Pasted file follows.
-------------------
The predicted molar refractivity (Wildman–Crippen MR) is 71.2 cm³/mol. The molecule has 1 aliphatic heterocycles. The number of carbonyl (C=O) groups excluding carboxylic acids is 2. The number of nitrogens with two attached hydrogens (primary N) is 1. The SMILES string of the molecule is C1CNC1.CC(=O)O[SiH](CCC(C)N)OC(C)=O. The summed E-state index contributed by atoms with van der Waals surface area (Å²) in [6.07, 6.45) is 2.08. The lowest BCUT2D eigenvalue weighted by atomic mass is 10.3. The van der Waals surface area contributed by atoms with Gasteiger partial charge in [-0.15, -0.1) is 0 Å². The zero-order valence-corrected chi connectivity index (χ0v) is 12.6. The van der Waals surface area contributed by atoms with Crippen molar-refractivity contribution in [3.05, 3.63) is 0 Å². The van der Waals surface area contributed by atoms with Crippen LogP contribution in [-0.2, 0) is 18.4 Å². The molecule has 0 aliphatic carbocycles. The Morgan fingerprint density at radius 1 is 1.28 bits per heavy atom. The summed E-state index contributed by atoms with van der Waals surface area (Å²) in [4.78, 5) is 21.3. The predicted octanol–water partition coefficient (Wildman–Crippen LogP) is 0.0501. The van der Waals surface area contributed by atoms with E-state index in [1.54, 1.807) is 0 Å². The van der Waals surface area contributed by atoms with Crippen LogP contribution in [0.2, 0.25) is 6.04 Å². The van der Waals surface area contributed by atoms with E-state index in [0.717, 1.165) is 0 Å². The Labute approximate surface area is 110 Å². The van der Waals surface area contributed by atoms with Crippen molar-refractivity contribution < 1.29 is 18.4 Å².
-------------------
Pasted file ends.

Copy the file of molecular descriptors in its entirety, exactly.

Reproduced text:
The predicted molar refractivity (Wildman–Crippen MR) is 71.2 cm³/mol. The molecule has 1 aliphatic heterocycles. The number of carbonyl (C=O) groups excluding carboxylic acids is 2. The number of nitrogens with two attached hydrogens (primary N) is 1. The SMILES string of the molecule is C1CNC1.CC(=O)O[SiH](CCC(C)N)OC(C)=O. The summed E-state index contributed by atoms with van der Waals surface area (Å²) in [6.07, 6.45) is 2.08. The lowest BCUT2D eigenvalue weighted by atomic mass is 10.3. The van der Waals surface area contributed by atoms with Gasteiger partial charge in [-0.15, -0.1) is 0 Å². The zero-order valence-corrected chi connectivity index (χ0v) is 12.6. The van der Waals surface area contributed by atoms with Crippen molar-refractivity contribution in [3.05, 3.63) is 0 Å². The van der Waals surface area contributed by atoms with Crippen LogP contribution in [-0.2, 0) is 18.4 Å². The molecule has 0 aliphatic carbocycles. The Morgan fingerprint density at radius 1 is 1.28 bits per heavy atom. The summed E-state index contributed by atoms with van der Waals surface area (Å²) in [4.78, 5) is 21.3. The predicted octanol–water partition coefficient (Wildman–Crippen LogP) is 0.0501. The van der Waals surface area contributed by atoms with E-state index in [1.54, 1.807) is 0 Å². The van der Waals surface area contributed by atoms with Crippen LogP contribution in [0.2, 0.25) is 6.04 Å². The van der Waals surface area contributed by atoms with E-state index in [0.717, 1.165) is 0 Å². The Labute approximate surface area is 110 Å². The van der Waals surface area contributed by atoms with Crippen molar-refractivity contribution < 1.29 is 18.4 Å².